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ed messengers of this glorious salvation to preach to the Gentiles that they might be saved; thereby, alas, filling up the measure of their ini. quities, till wrath came upon them to the uttermost, and avenged at once the blood of Christ and that of his ministers, whom they had slaughtered, and those immortal souls whom they had laboured to de stroy.

Their blind and furious zeal for the law, to which, after all, the apostles did a much greater honour than they could possibly do, engaged them to list under their banners the vilest and most infamous of mankind, certain lewd fellows of the baser sort, the pitch of whose understandings, as well as the turn of their tempers, rendered them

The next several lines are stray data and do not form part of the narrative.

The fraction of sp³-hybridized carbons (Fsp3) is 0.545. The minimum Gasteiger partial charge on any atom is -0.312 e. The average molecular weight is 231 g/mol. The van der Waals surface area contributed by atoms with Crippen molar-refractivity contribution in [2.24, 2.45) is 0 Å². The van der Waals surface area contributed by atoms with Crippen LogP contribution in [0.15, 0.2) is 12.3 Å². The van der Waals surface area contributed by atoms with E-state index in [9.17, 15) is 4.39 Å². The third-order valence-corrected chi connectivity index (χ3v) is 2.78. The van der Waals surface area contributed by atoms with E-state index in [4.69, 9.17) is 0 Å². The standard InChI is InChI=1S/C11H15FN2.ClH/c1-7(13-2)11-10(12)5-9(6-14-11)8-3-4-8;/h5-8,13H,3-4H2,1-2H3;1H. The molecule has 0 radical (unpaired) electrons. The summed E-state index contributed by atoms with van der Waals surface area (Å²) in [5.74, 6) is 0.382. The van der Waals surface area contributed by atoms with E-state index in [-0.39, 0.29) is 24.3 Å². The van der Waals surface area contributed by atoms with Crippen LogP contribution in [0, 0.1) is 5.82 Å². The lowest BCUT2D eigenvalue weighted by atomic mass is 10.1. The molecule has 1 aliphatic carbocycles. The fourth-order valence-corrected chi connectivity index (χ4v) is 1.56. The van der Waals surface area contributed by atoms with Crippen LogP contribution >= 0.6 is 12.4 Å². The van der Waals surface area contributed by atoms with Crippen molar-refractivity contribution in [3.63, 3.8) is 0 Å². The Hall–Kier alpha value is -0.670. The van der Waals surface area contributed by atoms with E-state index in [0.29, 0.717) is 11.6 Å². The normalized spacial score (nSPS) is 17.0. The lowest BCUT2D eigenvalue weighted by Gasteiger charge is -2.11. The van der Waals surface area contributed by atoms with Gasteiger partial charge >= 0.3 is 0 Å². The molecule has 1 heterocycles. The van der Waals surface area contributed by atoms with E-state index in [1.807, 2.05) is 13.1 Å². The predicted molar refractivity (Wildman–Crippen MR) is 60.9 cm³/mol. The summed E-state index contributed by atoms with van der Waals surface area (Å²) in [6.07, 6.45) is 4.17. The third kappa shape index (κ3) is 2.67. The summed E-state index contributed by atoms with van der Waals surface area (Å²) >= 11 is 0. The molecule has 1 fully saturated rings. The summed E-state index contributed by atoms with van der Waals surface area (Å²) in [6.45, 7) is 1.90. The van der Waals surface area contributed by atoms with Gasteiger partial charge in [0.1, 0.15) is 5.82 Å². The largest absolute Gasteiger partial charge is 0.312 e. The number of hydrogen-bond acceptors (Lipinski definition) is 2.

such occasions. And these profligate wretches themselves, the reproach and the plague of mankind, are the persons into whose mouth that senseless cry against the apostles was to be put, that they turned the world upside down. ' Competent judges indeed of the interests of society, and worthy guardians of its peace !-Such charges, we see, may be brought against the most innocent, the most benevolent, and the most useful of mankind. Thus was Paul accused by Tertullus, as a pestilent fellow, a mover of sedition throughout the world, and a ringleader of one of the most pernicious sects that ever appeared in it: Nor did Jesus, our divine Master, escape; but was accused, condemned, and executed, as a traitor to Cæsar and to his country. But could these clamorous creatures have thought of proof, where would they have been able to find it? If to testify the truth which God had given them in charge; if to exhort to universal love ; if to command men that they should study to be quiet, and do their own business, that if it were possible, as much as lay in them, they should live peaceably with all men, doing good to all as they had opportunity; if to enforce these exhortations by the strongest arguments, the warmest exhortations by the most amiable examples; if thus to teach, and thus to act, were turning the world upside down, the apos-tles were indeed the subverters of it:- But 0, who would not pray for the happy time, when the world should be thus subverted !